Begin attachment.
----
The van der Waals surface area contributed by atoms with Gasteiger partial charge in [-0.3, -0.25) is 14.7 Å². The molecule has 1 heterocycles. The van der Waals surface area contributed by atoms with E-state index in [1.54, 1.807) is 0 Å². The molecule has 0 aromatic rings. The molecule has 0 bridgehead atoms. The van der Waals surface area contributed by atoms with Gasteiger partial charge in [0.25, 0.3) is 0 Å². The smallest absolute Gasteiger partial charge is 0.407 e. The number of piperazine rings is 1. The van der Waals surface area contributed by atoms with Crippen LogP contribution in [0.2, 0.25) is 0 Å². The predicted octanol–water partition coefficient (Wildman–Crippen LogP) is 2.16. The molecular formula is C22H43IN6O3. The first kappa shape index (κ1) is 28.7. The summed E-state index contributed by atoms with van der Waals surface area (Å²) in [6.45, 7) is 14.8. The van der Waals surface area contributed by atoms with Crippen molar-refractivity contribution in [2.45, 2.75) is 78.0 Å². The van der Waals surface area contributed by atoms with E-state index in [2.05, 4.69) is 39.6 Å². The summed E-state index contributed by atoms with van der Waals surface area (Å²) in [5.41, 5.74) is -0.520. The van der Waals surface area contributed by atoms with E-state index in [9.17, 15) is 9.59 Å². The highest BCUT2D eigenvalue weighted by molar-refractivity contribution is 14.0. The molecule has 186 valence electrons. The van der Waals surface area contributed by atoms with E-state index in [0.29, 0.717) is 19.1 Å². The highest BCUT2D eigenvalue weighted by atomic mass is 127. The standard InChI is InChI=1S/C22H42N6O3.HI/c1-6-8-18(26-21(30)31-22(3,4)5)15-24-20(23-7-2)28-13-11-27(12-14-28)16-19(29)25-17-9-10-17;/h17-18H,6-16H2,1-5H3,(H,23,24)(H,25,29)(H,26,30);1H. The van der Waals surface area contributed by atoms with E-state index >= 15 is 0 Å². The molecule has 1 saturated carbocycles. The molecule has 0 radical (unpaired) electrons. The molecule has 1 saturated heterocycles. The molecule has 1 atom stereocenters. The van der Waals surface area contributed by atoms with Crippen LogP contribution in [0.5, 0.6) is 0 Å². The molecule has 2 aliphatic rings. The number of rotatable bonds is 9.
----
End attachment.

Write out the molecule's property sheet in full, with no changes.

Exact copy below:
The van der Waals surface area contributed by atoms with Gasteiger partial charge in [-0.3, -0.25) is 14.7 Å². The molecule has 1 heterocycles. The van der Waals surface area contributed by atoms with E-state index in [1.54, 1.807) is 0 Å². The molecule has 0 aromatic rings. The molecule has 0 bridgehead atoms. The van der Waals surface area contributed by atoms with Gasteiger partial charge in [0.25, 0.3) is 0 Å². The smallest absolute Gasteiger partial charge is 0.407 e. The number of piperazine rings is 1. The van der Waals surface area contributed by atoms with Crippen LogP contribution in [0.2, 0.25) is 0 Å². The predicted octanol–water partition coefficient (Wildman–Crippen LogP) is 2.16. The molecular formula is C22H43IN6O3. The first kappa shape index (κ1) is 28.7. The summed E-state index contributed by atoms with van der Waals surface area (Å²) in [6.45, 7) is 14.8. The van der Waals surface area contributed by atoms with Crippen molar-refractivity contribution in [2.45, 2.75) is 78.0 Å². The van der Waals surface area contributed by atoms with E-state index in [2.05, 4.69) is 39.6 Å². The summed E-state index contributed by atoms with van der Waals surface area (Å²) in [5.41, 5.74) is -0.520. The van der Waals surface area contributed by atoms with E-state index in [9.17, 15) is 9.59 Å². The highest BCUT2D eigenvalue weighted by molar-refractivity contribution is 14.0. The molecule has 186 valence electrons. The van der Waals surface area contributed by atoms with E-state index in [0.29, 0.717) is 19.1 Å². The highest BCUT2D eigenvalue weighted by atomic mass is 127. The standard InChI is InChI=1S/C22H42N6O3.HI/c1-6-8-18(26-21(30)31-22(3,4)5)15-24-20(23-7-2)28-13-11-27(12-14-28)16-19(29)25-17-9-10-17;/h17-18H,6-16H2,1-5H3,(H,23,24)(H,25,29)(H,26,30);1H. The van der Waals surface area contributed by atoms with E-state index >= 15 is 0 Å². The molecule has 1 saturated carbocycles. The molecule has 0 radical (unpaired) electrons. The molecule has 1 saturated heterocycles. The molecule has 1 atom stereocenters. The van der Waals surface area contributed by atoms with Crippen LogP contribution in [0.5, 0.6) is 0 Å². The molecule has 2 aliphatic rings. The number of rotatable bonds is 9.